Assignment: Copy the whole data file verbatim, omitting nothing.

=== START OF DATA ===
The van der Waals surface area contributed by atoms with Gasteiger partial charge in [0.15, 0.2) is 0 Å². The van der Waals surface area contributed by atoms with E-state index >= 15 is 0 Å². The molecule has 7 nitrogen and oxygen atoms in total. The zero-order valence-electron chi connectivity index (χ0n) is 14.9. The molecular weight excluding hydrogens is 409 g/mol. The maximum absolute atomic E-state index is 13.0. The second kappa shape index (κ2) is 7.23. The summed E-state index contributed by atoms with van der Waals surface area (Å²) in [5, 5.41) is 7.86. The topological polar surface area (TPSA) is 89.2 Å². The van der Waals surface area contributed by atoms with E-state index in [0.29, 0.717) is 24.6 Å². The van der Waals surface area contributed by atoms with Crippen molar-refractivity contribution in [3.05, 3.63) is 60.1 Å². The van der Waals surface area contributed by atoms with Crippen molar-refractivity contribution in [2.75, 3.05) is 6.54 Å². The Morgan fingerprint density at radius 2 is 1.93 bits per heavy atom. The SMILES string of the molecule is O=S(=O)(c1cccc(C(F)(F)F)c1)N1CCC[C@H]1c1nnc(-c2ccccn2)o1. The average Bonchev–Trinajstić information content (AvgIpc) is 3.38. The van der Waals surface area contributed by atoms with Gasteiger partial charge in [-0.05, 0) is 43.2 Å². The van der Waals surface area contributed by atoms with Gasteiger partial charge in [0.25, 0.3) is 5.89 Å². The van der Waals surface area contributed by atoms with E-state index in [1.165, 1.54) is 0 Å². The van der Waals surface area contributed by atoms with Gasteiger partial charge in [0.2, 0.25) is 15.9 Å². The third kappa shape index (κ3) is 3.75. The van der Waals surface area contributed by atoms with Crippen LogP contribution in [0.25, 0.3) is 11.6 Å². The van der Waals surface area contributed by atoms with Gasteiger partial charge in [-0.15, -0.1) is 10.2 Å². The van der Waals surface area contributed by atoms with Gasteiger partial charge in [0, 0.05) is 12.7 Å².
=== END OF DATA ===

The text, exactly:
The van der Waals surface area contributed by atoms with Gasteiger partial charge in [0.15, 0.2) is 0 Å². The van der Waals surface area contributed by atoms with E-state index >= 15 is 0 Å². The molecule has 7 nitrogen and oxygen atoms in total. The zero-order valence-electron chi connectivity index (χ0n) is 14.9. The molecular weight excluding hydrogens is 409 g/mol. The maximum absolute atomic E-state index is 13.0. The second kappa shape index (κ2) is 7.23. The summed E-state index contributed by atoms with van der Waals surface area (Å²) in [5, 5.41) is 7.86. The topological polar surface area (TPSA) is 89.2 Å². The van der Waals surface area contributed by atoms with E-state index in [0.29, 0.717) is 24.6 Å². The van der Waals surface area contributed by atoms with Crippen molar-refractivity contribution in [3.05, 3.63) is 60.1 Å². The van der Waals surface area contributed by atoms with Crippen molar-refractivity contribution in [2.75, 3.05) is 6.54 Å². The Morgan fingerprint density at radius 2 is 1.93 bits per heavy atom. The SMILES string of the molecule is O=S(=O)(c1cccc(C(F)(F)F)c1)N1CCC[C@H]1c1nnc(-c2ccccn2)o1. The average Bonchev–Trinajstić information content (AvgIpc) is 3.38. The van der Waals surface area contributed by atoms with Gasteiger partial charge in [-0.05, 0) is 43.2 Å². The van der Waals surface area contributed by atoms with Gasteiger partial charge in [0.25, 0.3) is 5.89 Å². The van der Waals surface area contributed by atoms with E-state index in [1.165, 1.54) is 0 Å². The van der Waals surface area contributed by atoms with Gasteiger partial charge in [0.2, 0.25) is 15.9 Å². The third kappa shape index (κ3) is 3.75. The van der Waals surface area contributed by atoms with Crippen LogP contribution in [0.25, 0.3) is 11.6 Å². The van der Waals surface area contributed by atoms with Gasteiger partial charge in [-0.15, -0.1) is 10.2 Å². The van der Waals surface area contributed by atoms with Gasteiger partial charge in [0, 0.05) is 12.7 Å².